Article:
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On the Effects of Turbulence Modeling on the Fluid-Structure Interaction of a Rigid Cylinder

[+] Author Affiliations
Guilherme Feitosa Rosetti, André Luís Condino Fujarra

University of São Paulo, São Paulo, Brazil

Guilherme Vaz

MARIN, Wageningen, Netherlands

Paper No. OMAE2016-54989, pp. V002T08A078; 14 pages
doi:10.1115/OMAE2016-54989
From:
  • ASME 2016 35th International Conference on Ocean, Offshore and Arctic Engineering
  • Volume 2: CFD and VIV
  • Busan, South Korea, June 19–24, 2016
  • Conference Sponsors: Ocean, Offshore and Arctic Engineering Division
  • ISBN: 978-0-7918-4993-4
  • Copyright © 2016 by ASME

abstract

The cylinder flow is a canonical problem for Computational Fluid Dynamics (CFD), as it can display several of the most relevant issues for a wide class of flows, such as boundary layer separation, vortex shedding, flow instabilities, laminar-turbulent transition and others. Several applications also display these features justifying the amount of energy invested in studying this problem in a wide range of Reynolds numbers. The Unsteady Reynolds Averaged Navier Stokes (URANS) equations combined with simplifying assumptions for turbulence have been shown inappropriate for the captive cylinder flow in an important range of Reynolds numbers. For that reason, recent improvements in turbulence modeling has been one of the most important lines of research within that issue, aiming at better prediction of flow and loads, mainly targeting the three-dimensional effects and laminar-turbulent transition, which are so important for blunt bodies. In contrast, a much smaller amount of work is observed concerning the investigation of turbulent effects when the cylinder moves with driven or free motions. Evidently, larger understanding of the contribution of turbulence in those situations can lead to more precise mathematical and numerical modeling of the flow around a moving cylinder. In this paper, we present CFD calculations in a range of moderate Reynolds numbers with different turbulence models and considering a cylinder in captive condition, in driven and in free motions. The results corroborate an intuitive notion that the inertial effects indeed play very important role in determining loads and motions. The flow also seems to adapt to the motions in such a way that vortices are more correlated and less influenced by turbulence effects. Due to good comparison of the numerical and experimental results for the moving-cylinder cases, it is observed that the choice of turbulence model for driven and free motions calculations is markedly less decisive than for the captive cylinder case.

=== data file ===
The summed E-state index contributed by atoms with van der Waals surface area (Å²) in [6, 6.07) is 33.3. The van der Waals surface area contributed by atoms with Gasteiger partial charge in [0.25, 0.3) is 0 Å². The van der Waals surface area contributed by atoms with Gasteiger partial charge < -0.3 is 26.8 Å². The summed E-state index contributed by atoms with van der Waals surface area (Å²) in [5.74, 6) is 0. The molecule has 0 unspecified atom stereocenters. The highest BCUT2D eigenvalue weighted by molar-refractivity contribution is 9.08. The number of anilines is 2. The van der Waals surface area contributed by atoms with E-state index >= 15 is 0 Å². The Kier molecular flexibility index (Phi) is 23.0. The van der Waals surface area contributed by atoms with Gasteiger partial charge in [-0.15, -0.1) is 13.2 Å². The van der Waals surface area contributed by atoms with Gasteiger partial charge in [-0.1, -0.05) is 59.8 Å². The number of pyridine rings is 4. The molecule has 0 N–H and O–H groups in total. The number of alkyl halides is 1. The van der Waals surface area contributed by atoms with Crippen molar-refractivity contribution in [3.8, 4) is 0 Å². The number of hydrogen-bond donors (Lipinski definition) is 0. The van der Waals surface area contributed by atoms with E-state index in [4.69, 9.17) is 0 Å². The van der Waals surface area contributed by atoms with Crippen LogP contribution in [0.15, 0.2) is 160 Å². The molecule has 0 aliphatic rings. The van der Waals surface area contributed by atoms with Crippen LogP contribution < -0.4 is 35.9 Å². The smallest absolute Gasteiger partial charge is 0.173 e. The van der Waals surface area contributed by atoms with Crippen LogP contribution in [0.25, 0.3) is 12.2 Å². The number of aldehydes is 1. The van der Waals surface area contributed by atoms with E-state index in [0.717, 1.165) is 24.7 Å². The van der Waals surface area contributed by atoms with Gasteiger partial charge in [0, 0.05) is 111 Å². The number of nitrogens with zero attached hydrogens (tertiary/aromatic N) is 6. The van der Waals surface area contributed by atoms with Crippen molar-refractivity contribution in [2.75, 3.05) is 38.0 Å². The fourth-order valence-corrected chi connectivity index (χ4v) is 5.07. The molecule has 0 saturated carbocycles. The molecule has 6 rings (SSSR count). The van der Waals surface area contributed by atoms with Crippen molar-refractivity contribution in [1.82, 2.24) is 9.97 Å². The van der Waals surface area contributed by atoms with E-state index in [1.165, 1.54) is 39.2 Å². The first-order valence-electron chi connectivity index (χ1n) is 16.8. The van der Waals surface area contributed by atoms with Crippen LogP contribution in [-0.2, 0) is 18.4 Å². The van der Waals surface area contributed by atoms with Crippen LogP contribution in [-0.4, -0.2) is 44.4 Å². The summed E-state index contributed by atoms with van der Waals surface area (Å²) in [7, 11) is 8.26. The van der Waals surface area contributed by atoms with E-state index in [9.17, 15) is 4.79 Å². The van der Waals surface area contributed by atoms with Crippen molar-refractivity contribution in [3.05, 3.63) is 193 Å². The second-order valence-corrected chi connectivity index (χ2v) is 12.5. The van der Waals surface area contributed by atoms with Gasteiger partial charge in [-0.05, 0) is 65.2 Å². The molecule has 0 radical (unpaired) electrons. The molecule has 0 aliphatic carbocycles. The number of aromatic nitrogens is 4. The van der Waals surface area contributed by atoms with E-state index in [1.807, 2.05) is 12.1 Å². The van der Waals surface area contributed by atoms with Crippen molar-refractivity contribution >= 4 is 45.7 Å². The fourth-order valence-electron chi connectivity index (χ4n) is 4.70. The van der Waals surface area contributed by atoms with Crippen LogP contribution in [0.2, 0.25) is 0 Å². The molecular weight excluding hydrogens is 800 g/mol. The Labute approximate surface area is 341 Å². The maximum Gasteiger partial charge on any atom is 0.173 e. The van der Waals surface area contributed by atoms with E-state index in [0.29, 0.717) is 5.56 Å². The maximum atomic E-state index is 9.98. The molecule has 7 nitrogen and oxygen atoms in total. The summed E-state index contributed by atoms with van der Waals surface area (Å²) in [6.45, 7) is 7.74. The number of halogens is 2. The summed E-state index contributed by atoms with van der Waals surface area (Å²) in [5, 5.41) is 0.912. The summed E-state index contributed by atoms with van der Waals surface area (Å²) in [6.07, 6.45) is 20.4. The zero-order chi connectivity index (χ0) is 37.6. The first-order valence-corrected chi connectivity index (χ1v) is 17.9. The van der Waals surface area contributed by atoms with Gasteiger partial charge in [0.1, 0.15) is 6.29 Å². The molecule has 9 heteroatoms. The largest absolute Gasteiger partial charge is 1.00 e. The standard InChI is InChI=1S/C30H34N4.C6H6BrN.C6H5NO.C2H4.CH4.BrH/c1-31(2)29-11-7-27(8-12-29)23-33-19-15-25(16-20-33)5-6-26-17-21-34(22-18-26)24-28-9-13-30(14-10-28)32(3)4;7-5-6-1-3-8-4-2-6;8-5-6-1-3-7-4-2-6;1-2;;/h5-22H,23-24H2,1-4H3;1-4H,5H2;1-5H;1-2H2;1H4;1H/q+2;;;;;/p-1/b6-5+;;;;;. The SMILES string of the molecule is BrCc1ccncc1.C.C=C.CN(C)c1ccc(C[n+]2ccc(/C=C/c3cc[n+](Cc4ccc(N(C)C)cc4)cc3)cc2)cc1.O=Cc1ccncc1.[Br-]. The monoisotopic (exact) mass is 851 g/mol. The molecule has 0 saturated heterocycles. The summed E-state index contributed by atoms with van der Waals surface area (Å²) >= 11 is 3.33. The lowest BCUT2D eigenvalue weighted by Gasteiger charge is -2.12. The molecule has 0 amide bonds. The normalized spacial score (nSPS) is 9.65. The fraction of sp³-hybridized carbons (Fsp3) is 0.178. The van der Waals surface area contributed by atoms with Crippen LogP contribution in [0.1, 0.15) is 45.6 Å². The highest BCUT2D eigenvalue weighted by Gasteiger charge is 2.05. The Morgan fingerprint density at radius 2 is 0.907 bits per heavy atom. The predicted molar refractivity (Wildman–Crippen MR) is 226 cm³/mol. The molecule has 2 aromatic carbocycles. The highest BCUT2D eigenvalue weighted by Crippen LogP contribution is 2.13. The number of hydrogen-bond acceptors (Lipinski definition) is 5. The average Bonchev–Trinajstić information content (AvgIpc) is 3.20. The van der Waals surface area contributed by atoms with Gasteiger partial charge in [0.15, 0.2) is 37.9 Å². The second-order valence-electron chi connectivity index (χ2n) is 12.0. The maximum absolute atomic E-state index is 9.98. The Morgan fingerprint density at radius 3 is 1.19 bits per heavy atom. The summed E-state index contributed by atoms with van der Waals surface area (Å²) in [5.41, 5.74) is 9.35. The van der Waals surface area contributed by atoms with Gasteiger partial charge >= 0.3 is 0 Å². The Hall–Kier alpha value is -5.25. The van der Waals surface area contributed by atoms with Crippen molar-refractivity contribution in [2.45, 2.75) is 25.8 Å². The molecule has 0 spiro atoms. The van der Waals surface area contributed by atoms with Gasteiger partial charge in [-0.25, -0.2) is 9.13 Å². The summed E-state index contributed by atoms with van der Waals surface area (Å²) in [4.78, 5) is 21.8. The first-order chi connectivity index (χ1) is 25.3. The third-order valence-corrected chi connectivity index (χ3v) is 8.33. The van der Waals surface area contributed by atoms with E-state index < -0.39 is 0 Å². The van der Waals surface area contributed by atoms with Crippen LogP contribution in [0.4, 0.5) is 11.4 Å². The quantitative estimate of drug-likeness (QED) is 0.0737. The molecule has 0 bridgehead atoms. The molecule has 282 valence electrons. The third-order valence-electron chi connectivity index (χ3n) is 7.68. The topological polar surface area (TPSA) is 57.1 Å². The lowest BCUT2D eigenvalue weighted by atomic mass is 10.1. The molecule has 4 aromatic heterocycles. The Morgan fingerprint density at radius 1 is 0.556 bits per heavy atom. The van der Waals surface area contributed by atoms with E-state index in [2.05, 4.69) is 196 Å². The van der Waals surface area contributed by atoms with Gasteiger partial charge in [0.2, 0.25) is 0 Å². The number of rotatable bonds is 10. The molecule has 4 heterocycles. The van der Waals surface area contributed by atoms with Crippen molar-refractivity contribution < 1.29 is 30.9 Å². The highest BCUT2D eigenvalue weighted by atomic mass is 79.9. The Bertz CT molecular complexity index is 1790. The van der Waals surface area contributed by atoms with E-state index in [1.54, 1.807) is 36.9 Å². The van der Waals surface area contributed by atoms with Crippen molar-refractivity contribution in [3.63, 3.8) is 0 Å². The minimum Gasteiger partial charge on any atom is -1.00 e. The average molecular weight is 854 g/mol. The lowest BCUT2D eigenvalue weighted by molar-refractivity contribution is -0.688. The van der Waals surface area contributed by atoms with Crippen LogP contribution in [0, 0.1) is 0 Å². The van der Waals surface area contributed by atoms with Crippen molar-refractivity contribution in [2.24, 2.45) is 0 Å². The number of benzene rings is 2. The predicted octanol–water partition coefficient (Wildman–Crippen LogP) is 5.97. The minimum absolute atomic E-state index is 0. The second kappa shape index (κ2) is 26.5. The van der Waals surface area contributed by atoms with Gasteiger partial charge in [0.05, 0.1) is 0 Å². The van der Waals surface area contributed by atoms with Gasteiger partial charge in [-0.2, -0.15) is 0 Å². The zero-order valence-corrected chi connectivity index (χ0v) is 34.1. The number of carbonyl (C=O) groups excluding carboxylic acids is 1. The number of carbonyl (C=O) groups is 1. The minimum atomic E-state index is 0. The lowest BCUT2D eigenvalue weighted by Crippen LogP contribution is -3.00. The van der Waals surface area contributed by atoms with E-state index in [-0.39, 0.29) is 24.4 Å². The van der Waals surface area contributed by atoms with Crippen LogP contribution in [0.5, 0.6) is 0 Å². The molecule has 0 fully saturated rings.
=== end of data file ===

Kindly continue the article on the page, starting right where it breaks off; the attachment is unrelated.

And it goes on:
Copyright © 2016 by ASME

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